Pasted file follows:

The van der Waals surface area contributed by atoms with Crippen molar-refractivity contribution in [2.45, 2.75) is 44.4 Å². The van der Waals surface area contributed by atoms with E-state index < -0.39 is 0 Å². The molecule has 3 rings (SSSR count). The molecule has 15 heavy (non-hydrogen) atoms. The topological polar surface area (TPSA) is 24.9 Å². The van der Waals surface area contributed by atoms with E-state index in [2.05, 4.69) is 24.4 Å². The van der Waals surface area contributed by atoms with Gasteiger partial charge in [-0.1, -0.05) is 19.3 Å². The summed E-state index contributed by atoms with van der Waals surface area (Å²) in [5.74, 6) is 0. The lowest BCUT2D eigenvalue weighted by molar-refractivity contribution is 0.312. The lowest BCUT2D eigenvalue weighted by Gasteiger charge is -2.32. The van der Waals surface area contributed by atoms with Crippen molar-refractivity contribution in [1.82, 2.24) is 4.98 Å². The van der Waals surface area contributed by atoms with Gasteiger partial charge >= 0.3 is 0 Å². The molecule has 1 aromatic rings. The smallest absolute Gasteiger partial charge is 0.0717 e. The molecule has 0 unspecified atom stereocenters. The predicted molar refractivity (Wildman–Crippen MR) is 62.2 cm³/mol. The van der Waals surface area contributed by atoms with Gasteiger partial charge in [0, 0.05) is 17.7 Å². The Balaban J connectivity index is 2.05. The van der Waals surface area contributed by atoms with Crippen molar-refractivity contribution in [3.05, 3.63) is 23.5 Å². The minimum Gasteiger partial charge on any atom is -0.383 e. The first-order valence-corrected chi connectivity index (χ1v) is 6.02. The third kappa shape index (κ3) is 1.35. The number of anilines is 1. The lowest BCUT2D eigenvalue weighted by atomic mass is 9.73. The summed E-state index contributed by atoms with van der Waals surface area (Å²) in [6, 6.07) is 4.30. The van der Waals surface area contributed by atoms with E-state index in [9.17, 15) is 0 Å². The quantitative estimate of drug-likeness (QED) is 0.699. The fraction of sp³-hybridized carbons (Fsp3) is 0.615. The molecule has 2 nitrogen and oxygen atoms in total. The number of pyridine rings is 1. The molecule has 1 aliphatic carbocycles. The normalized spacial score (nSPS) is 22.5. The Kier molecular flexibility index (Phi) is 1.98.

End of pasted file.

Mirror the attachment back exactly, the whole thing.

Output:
The van der Waals surface area contributed by atoms with Crippen molar-refractivity contribution in [2.45, 2.75) is 44.4 Å². The van der Waals surface area contributed by atoms with E-state index < -0.39 is 0 Å². The molecule has 3 rings (SSSR count). The molecule has 15 heavy (non-hydrogen) atoms. The topological polar surface area (TPSA) is 24.9 Å². The van der Waals surface area contributed by atoms with E-state index in [2.05, 4.69) is 24.4 Å². The van der Waals surface area contributed by atoms with Gasteiger partial charge in [-0.1, -0.05) is 19.3 Å². The summed E-state index contributed by atoms with van der Waals surface area (Å²) in [5.74, 6) is 0. The lowest BCUT2D eigenvalue weighted by molar-refractivity contribution is 0.312. The lowest BCUT2D eigenvalue weighted by Gasteiger charge is -2.32. The van der Waals surface area contributed by atoms with Crippen molar-refractivity contribution in [1.82, 2.24) is 4.98 Å². The van der Waals surface area contributed by atoms with Gasteiger partial charge >= 0.3 is 0 Å². The molecule has 1 aromatic rings. The smallest absolute Gasteiger partial charge is 0.0717 e. The molecule has 0 unspecified atom stereocenters. The predicted molar refractivity (Wildman–Crippen MR) is 62.2 cm³/mol. The van der Waals surface area contributed by atoms with Gasteiger partial charge in [0, 0.05) is 17.7 Å². The Balaban J connectivity index is 2.05. The van der Waals surface area contributed by atoms with Crippen molar-refractivity contribution in [3.05, 3.63) is 23.5 Å². The minimum Gasteiger partial charge on any atom is -0.383 e. The first-order valence-corrected chi connectivity index (χ1v) is 6.02. The third kappa shape index (κ3) is 1.35. The number of anilines is 1. The lowest BCUT2D eigenvalue weighted by atomic mass is 9.73. The summed E-state index contributed by atoms with van der Waals surface area (Å²) in [6, 6.07) is 4.30. The van der Waals surface area contributed by atoms with E-state index in [9.17, 15) is 0 Å². The quantitative estimate of drug-likeness (QED) is 0.699. The fraction of sp³-hybridized carbons (Fsp3) is 0.615. The molecule has 2 nitrogen and oxygen atoms in total. The number of pyridine rings is 1. The molecule has 1 aliphatic carbocycles. The normalized spacial score (nSPS) is 22.5. The Kier molecular flexibility index (Phi) is 1.98.